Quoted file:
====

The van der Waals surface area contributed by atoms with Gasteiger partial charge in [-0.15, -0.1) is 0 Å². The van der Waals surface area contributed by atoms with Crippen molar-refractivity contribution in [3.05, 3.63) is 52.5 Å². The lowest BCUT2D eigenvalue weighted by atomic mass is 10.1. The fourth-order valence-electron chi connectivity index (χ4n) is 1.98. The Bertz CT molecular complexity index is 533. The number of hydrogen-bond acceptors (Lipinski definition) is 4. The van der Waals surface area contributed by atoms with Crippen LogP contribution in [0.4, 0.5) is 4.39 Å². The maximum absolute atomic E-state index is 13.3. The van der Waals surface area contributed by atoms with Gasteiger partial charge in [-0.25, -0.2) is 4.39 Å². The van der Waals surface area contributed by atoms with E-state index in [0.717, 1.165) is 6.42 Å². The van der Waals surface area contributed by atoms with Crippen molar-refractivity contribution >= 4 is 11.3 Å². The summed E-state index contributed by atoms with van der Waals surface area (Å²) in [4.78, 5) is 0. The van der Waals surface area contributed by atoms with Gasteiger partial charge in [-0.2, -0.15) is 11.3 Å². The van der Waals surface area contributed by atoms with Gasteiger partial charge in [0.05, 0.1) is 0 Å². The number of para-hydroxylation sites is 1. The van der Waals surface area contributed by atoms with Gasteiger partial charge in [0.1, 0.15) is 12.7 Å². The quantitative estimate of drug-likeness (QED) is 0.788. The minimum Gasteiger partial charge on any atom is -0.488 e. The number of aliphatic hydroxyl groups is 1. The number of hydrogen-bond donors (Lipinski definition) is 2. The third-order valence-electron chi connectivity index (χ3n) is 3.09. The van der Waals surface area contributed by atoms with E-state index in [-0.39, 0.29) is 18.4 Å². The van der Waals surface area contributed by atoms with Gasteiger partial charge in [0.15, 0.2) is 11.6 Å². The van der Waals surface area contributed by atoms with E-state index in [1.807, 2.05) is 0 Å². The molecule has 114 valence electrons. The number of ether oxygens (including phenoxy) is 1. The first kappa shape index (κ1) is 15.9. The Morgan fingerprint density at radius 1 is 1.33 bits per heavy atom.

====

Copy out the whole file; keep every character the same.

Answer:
The van der Waals surface area contributed by atoms with Gasteiger partial charge in [-0.15, -0.1) is 0 Å². The van der Waals surface area contributed by atoms with Crippen molar-refractivity contribution in [3.05, 3.63) is 52.5 Å². The lowest BCUT2D eigenvalue weighted by atomic mass is 10.1. The fourth-order valence-electron chi connectivity index (χ4n) is 1.98. The Bertz CT molecular complexity index is 533. The number of hydrogen-bond acceptors (Lipinski definition) is 4. The van der Waals surface area contributed by atoms with Crippen LogP contribution in [0.4, 0.5) is 4.39 Å². The maximum absolute atomic E-state index is 13.3. The van der Waals surface area contributed by atoms with Gasteiger partial charge in [-0.25, -0.2) is 4.39 Å². The van der Waals surface area contributed by atoms with E-state index in [0.717, 1.165) is 6.42 Å². The van der Waals surface area contributed by atoms with Crippen molar-refractivity contribution >= 4 is 11.3 Å². The summed E-state index contributed by atoms with van der Waals surface area (Å²) in [4.78, 5) is 0. The van der Waals surface area contributed by atoms with Gasteiger partial charge in [-0.2, -0.15) is 11.3 Å². The van der Waals surface area contributed by atoms with Gasteiger partial charge in [0.05, 0.1) is 0 Å². The number of para-hydroxylation sites is 1. The van der Waals surface area contributed by atoms with Gasteiger partial charge in [0.1, 0.15) is 12.7 Å². The quantitative estimate of drug-likeness (QED) is 0.788. The minimum Gasteiger partial charge on any atom is -0.488 e. The number of aliphatic hydroxyl groups is 1. The number of hydrogen-bond donors (Lipinski definition) is 2. The third-order valence-electron chi connectivity index (χ3n) is 3.09. The van der Waals surface area contributed by atoms with E-state index in [-0.39, 0.29) is 18.4 Å². The van der Waals surface area contributed by atoms with Gasteiger partial charge in [0.15, 0.2) is 11.6 Å². The van der Waals surface area contributed by atoms with E-state index in [1.807, 2.05) is 0 Å². The molecule has 114 valence electrons. The number of ether oxygens (including phenoxy) is 1. The first kappa shape index (κ1) is 15.9. The Morgan fingerprint density at radius 1 is 1.33 bits per heavy atom.